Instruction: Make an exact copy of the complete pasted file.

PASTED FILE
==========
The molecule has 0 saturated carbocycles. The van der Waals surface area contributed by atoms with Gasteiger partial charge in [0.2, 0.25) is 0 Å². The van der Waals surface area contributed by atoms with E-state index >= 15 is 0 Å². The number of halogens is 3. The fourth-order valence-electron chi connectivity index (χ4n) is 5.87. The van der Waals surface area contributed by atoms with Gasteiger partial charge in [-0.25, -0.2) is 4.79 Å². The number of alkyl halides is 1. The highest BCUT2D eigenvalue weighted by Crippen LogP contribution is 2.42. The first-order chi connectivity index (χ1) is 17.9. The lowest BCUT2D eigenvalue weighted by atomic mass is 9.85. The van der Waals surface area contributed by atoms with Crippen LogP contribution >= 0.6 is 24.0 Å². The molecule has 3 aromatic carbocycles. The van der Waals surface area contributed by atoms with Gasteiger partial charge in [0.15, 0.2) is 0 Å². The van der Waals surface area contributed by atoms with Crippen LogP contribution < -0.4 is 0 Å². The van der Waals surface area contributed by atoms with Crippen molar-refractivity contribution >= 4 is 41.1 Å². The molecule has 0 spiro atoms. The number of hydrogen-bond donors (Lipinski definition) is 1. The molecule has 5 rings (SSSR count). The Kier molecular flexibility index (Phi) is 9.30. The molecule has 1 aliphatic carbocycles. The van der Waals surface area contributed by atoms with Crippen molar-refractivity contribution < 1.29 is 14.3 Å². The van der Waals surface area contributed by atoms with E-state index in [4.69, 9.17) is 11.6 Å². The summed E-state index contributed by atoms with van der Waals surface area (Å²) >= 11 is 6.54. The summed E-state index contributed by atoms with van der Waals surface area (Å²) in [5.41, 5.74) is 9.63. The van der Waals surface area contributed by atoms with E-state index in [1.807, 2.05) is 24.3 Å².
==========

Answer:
The molecule has 0 saturated carbocycles. The van der Waals surface area contributed by atoms with Gasteiger partial charge in [0.2, 0.25) is 0 Å². The van der Waals surface area contributed by atoms with E-state index >= 15 is 0 Å². The number of halogens is 3. The fourth-order valence-electron chi connectivity index (χ4n) is 5.87. The van der Waals surface area contributed by atoms with Gasteiger partial charge in [-0.25, -0.2) is 4.79 Å². The number of alkyl halides is 1. The highest BCUT2D eigenvalue weighted by Crippen LogP contribution is 2.42. The first-order chi connectivity index (χ1) is 17.9. The lowest BCUT2D eigenvalue weighted by atomic mass is 9.85. The van der Waals surface area contributed by atoms with Crippen LogP contribution >= 0.6 is 24.0 Å². The molecule has 3 aromatic carbocycles. The van der Waals surface area contributed by atoms with Gasteiger partial charge in [0.15, 0.2) is 0 Å². The van der Waals surface area contributed by atoms with Crippen LogP contribution < -0.4 is 0 Å². The van der Waals surface area contributed by atoms with Crippen molar-refractivity contribution >= 4 is 41.1 Å². The molecule has 0 spiro atoms. The number of hydrogen-bond donors (Lipinski definition) is 1. The molecule has 5 rings (SSSR count). The Kier molecular flexibility index (Phi) is 9.30. The molecule has 1 aliphatic carbocycles. The van der Waals surface area contributed by atoms with Crippen molar-refractivity contribution < 1.29 is 14.3 Å². The van der Waals surface area contributed by atoms with E-state index in [4.69, 9.17) is 11.6 Å². The summed E-state index contributed by atoms with van der Waals surface area (Å²) >= 11 is 6.54. The summed E-state index contributed by atoms with van der Waals surface area (Å²) in [5.41, 5.74) is 9.63. The van der Waals surface area contributed by atoms with E-state index in [1.807, 2.05) is 24.3 Å².